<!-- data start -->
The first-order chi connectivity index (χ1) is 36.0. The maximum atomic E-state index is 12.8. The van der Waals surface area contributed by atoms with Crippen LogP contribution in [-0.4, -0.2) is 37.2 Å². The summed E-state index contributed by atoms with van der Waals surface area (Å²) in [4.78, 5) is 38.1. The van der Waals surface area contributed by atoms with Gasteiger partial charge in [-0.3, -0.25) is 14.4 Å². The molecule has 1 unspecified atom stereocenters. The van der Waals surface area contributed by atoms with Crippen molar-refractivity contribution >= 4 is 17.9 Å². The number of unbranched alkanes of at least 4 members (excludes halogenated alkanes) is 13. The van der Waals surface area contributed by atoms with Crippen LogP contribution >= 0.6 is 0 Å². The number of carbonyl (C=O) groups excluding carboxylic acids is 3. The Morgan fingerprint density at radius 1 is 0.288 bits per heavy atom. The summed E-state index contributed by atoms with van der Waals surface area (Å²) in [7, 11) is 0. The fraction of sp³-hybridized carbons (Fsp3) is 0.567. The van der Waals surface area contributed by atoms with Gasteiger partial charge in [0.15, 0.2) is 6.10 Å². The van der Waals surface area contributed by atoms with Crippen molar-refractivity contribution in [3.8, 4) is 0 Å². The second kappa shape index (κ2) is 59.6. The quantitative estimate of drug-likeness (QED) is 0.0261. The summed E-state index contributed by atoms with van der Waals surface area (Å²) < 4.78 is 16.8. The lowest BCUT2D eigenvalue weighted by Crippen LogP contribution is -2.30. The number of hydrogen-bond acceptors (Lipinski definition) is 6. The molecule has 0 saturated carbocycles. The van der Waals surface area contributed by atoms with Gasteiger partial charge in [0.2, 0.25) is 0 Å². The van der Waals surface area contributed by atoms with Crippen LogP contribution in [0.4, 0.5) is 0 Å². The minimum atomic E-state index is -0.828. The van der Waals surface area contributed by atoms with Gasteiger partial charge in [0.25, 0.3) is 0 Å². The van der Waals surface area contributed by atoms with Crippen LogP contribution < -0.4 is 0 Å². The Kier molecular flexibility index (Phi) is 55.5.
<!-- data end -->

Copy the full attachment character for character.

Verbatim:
The first-order chi connectivity index (χ1) is 36.0. The maximum atomic E-state index is 12.8. The van der Waals surface area contributed by atoms with Crippen LogP contribution in [-0.4, -0.2) is 37.2 Å². The summed E-state index contributed by atoms with van der Waals surface area (Å²) in [4.78, 5) is 38.1. The van der Waals surface area contributed by atoms with Gasteiger partial charge in [-0.3, -0.25) is 14.4 Å². The molecule has 1 unspecified atom stereocenters. The van der Waals surface area contributed by atoms with Crippen molar-refractivity contribution >= 4 is 17.9 Å². The number of unbranched alkanes of at least 4 members (excludes halogenated alkanes) is 13. The van der Waals surface area contributed by atoms with Crippen LogP contribution >= 0.6 is 0 Å². The number of carbonyl (C=O) groups excluding carboxylic acids is 3. The Morgan fingerprint density at radius 1 is 0.288 bits per heavy atom. The summed E-state index contributed by atoms with van der Waals surface area (Å²) in [7, 11) is 0. The fraction of sp³-hybridized carbons (Fsp3) is 0.567. The van der Waals surface area contributed by atoms with Gasteiger partial charge in [0.15, 0.2) is 6.10 Å². The van der Waals surface area contributed by atoms with Crippen molar-refractivity contribution in [3.8, 4) is 0 Å². The second kappa shape index (κ2) is 59.6. The quantitative estimate of drug-likeness (QED) is 0.0261. The summed E-state index contributed by atoms with van der Waals surface area (Å²) < 4.78 is 16.8. The lowest BCUT2D eigenvalue weighted by Crippen LogP contribution is -2.30. The number of hydrogen-bond acceptors (Lipinski definition) is 6. The molecule has 0 saturated carbocycles. The van der Waals surface area contributed by atoms with Gasteiger partial charge in [0.2, 0.25) is 0 Å². The van der Waals surface area contributed by atoms with Crippen LogP contribution in [0.4, 0.5) is 0 Å². The minimum atomic E-state index is -0.828. The van der Waals surface area contributed by atoms with Gasteiger partial charge in [0.25, 0.3) is 0 Å². The van der Waals surface area contributed by atoms with Crippen LogP contribution < -0.4 is 0 Å². The Kier molecular flexibility index (Phi) is 55.5.